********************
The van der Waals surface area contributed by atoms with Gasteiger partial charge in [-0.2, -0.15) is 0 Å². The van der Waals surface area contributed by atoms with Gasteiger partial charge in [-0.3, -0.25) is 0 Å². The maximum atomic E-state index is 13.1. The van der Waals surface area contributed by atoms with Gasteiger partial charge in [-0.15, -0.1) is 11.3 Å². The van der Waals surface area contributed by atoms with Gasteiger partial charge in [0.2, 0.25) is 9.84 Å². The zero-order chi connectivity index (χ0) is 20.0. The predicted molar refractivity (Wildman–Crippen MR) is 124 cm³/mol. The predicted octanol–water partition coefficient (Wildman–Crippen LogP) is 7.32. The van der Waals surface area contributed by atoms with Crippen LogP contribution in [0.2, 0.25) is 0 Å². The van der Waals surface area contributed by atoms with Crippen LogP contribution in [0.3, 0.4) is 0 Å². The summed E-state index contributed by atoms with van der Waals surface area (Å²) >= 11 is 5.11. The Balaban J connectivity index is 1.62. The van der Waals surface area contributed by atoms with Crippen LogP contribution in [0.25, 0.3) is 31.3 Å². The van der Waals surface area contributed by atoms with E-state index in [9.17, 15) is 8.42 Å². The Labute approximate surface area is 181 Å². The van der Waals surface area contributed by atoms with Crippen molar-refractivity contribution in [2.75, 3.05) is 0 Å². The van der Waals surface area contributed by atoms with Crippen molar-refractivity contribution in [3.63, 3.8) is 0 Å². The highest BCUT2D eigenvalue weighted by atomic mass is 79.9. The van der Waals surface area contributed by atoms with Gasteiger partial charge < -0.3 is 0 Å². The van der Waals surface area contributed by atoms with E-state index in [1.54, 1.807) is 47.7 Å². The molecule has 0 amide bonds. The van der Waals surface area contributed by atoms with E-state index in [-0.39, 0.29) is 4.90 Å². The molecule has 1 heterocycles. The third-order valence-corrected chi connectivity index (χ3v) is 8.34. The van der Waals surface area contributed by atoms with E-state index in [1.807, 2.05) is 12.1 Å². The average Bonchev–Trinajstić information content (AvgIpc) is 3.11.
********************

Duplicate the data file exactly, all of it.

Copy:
The van der Waals surface area contributed by atoms with Gasteiger partial charge in [-0.2, -0.15) is 0 Å². The van der Waals surface area contributed by atoms with Gasteiger partial charge in [-0.3, -0.25) is 0 Å². The maximum atomic E-state index is 13.1. The van der Waals surface area contributed by atoms with Gasteiger partial charge in [-0.15, -0.1) is 11.3 Å². The van der Waals surface area contributed by atoms with Gasteiger partial charge in [0.2, 0.25) is 9.84 Å². The zero-order chi connectivity index (χ0) is 20.0. The predicted molar refractivity (Wildman–Crippen MR) is 124 cm³/mol. The predicted octanol–water partition coefficient (Wildman–Crippen LogP) is 7.32. The van der Waals surface area contributed by atoms with Crippen LogP contribution in [0.2, 0.25) is 0 Å². The van der Waals surface area contributed by atoms with Crippen LogP contribution in [0.3, 0.4) is 0 Å². The summed E-state index contributed by atoms with van der Waals surface area (Å²) >= 11 is 5.11. The Balaban J connectivity index is 1.62. The van der Waals surface area contributed by atoms with Crippen LogP contribution in [0.25, 0.3) is 31.3 Å². The van der Waals surface area contributed by atoms with E-state index in [9.17, 15) is 8.42 Å². The Labute approximate surface area is 181 Å². The van der Waals surface area contributed by atoms with Crippen molar-refractivity contribution in [2.75, 3.05) is 0 Å². The van der Waals surface area contributed by atoms with Crippen molar-refractivity contribution in [3.63, 3.8) is 0 Å². The highest BCUT2D eigenvalue weighted by atomic mass is 79.9. The van der Waals surface area contributed by atoms with Gasteiger partial charge < -0.3 is 0 Å². The van der Waals surface area contributed by atoms with E-state index in [1.54, 1.807) is 47.7 Å². The molecule has 0 amide bonds. The van der Waals surface area contributed by atoms with E-state index in [-0.39, 0.29) is 4.90 Å². The molecule has 1 heterocycles. The third-order valence-corrected chi connectivity index (χ3v) is 8.34. The van der Waals surface area contributed by atoms with E-state index in [1.807, 2.05) is 12.1 Å². The average Bonchev–Trinajstić information content (AvgIpc) is 3.11.